Challenges before our divided Republic
India is an ancient nation and a young republic at the same time. And our debilitated Republic urgently needs healing
India will celebrate its 70th Republic Day this year. In 2017, we celebrated the 70th anniversary of our Independence from British rule. Successive generations of Indians need to be educated on the intrinsic link, both historical and conceptual, between August 15 and January 26. The name of that link is ‘Purna Swaraj’ or complete freedom from the British Raj.
Exactly two decades before the first Republic Day, the Indian National Congress had called upon the people of India to celebrate January 26, 1930, as ‘Purna Swaraj’ or ‘Independence Day’. Earlier, on December 19, 1929, at its historic session in Lahore presided over by its young and charismatic president Jawaharlal Nehru (only 40 years old then), the Congress had passed a resolution declaring, for the first time, ‘Purna Swaraj’ as its goal. India won Independence in 1947, but it was not completely free. It was still a dominion without a Constitution of its own. In a vital sense, ‘Purna Swaraj’ became a reality only on January 26, 1950, when India’s newly adopted Constitution came into effect and India declared itself to be a Sovereign, Democratic Republic.
Nehru & the Constitution
Among other reasons, public education on this link is necessary to dispel the widespread myth that has acquired the status of a settled fact in recent years − namely, that Dr Babasaheb Ambedkar is the Father of the Indian Republic since he is (wrongly) projected as the architect of the Indian Constitution. He was only chairman of the drafting committee, with many eminent members and advisors working on the draft. The Constitution received copious inputs from members of the Constituent Assembly and its most important contents came from Congress leaders.
A fierce opponent of the Congress throughout his life, Ambedkar entered the Constituent Assembly in July 1947 by accepting Congress nomination for a seat, and was made chief of the drafting committee on August 29, 1947, almost a year after the Assembly was established (6 July 1946) − indeed, after the Constituent Assembly had already discussed and adopted the all-important Objectives Resolution moved by Nehru on December 13, 1946. Nehru’s Resolution forms the principal basis of the Preamble of the Indian Constitution, and the Supreme Court has declared it as the Basic Structure of the Constitution. Ambedkar’s task was over on November 26, 1949 when the Constituent Assembly adopted the Constitution. Members of the Assembly, a majority of them from the Congress party, chose January 26, 1950 as the date for the Constitution of India to come into effect so as to honour the date of the public proclamation of ‘Purna Swaraj’.
Right from 1930 till 1950, no other party or organisation was as centrally involved in deliberating on the Constitution of a free India as the Congress. And no leader made a more decisive contribution to these deliberations than Jawaharlal Nehru. Therefore, today’s Congress party first needs to unapologetically educate its own leaders and members about the true history of the making of the Indian Constitution and the birth of the Republic of India. Those who choose to forget their own history can never become strong and self-confident.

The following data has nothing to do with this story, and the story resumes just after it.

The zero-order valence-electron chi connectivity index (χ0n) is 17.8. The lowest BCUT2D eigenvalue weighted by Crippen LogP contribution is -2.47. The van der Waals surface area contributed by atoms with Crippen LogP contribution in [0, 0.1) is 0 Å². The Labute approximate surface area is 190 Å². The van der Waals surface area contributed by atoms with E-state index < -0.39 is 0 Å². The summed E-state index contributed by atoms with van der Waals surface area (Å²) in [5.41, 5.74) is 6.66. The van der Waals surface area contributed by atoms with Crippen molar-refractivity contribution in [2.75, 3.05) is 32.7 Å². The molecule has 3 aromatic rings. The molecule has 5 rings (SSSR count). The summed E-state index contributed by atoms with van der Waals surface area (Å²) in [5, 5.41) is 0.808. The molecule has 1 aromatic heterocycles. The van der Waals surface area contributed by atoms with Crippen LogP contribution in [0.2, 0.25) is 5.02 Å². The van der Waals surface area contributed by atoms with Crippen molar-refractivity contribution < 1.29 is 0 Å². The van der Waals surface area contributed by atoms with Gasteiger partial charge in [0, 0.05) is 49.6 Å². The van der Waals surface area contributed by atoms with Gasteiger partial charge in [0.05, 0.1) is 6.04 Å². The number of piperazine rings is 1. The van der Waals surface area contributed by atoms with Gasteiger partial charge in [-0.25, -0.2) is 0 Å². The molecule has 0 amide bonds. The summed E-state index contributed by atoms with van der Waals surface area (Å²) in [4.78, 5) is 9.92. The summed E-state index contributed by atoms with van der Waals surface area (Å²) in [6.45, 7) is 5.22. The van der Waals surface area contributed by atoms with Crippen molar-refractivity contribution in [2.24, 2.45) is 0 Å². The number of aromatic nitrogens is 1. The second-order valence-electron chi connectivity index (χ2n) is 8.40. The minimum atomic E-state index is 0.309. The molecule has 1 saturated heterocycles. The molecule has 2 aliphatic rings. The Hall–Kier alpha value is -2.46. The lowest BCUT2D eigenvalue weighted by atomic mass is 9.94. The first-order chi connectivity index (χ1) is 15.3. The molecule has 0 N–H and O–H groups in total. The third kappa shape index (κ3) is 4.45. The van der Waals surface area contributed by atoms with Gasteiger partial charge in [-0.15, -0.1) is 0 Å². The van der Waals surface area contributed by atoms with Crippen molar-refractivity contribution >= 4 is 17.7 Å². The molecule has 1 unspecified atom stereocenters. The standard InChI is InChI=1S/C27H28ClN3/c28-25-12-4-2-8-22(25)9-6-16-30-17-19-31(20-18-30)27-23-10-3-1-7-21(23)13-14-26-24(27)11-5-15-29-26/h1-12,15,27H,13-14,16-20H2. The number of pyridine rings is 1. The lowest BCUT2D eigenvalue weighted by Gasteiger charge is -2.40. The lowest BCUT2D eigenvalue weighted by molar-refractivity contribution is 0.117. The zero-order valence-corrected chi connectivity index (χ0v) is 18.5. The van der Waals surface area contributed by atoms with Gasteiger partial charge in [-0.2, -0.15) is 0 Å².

Right from 1930 till 1950, no other party was as involved in deliberating on the Constitution as the Congress
August 15 and January 26
The two events – August 15, 1947 and January 26, 1950 – together announced India’s entry into a new era, marking a decisive departure from the past while, at the same time, not severing its cherished continuity with its millennia-long history.
These two seemingly contradictory, but actually complementary, truths must be recognised about the Idea of India. India is an ancient nation and a young Republic at the same time. We are, simultaneously, over 5,000 years old and also a new nation that was born seven decades ago. Unless we understand both sides of this truth, we will never be able to know where India has come from and where it ought to be going.
We Indians have much to be proud of when we look at our nation’s past – both the distant past as well as the past represented by the medieval and post-medieval eras. Of course, we see a lot of dross and many dark episodes, which we must discard. But what is life-nourishing in India’s history far outweighs that which is outdated and disrespectful to humankind’s highest ideals.
If this were not so, our civilisation would have died long ago, meeting the same fate as befell many other famous civilisations which today exist either in ruins or between the covers of books. True, India was colonised by the British for nearly two hundred years, mainly due to the collapse and absence of a unifying political power, and also because of internecine quarrels among constituent ruling units. But even the British rule could not completely change India’s cultural, spiritual and civilisational personality.
It was Nehru again who captured this part of the truth most beautifully and convincingly in his ‘Tryst With Destiny’ speech on the midnight of August 14/15, 1947. “At the dawn of history,” he said, “India started on her unending quest, and trackless centuries are filled with her striving and the grandeur of her success and her failures. Through good and ill fortune alike she has never lost sight of that quest or forgotten the ideals which gave her strength. We end today a period of ill fortune and India discovers herself again.”
But just as Nehru drew free India’s attention to the path India had traversed, he also pointed to the path it was yet to traverse in the future. “The achievement we celebrate today is but a step, an opening of opportunity, to the greater triumphs and achievements that await us. Are we brave enough and wise enough to grasp this opportunity and accept the challenge of the future?”
Challenges before the Republic
As we celebrate yet another Republic Day, we must ask ourselves: Have we Indians been brave enough and wise enough to grasp the opportunity of India’s freedom, and of India becoming a democratic republic, and accept the challenges of the future?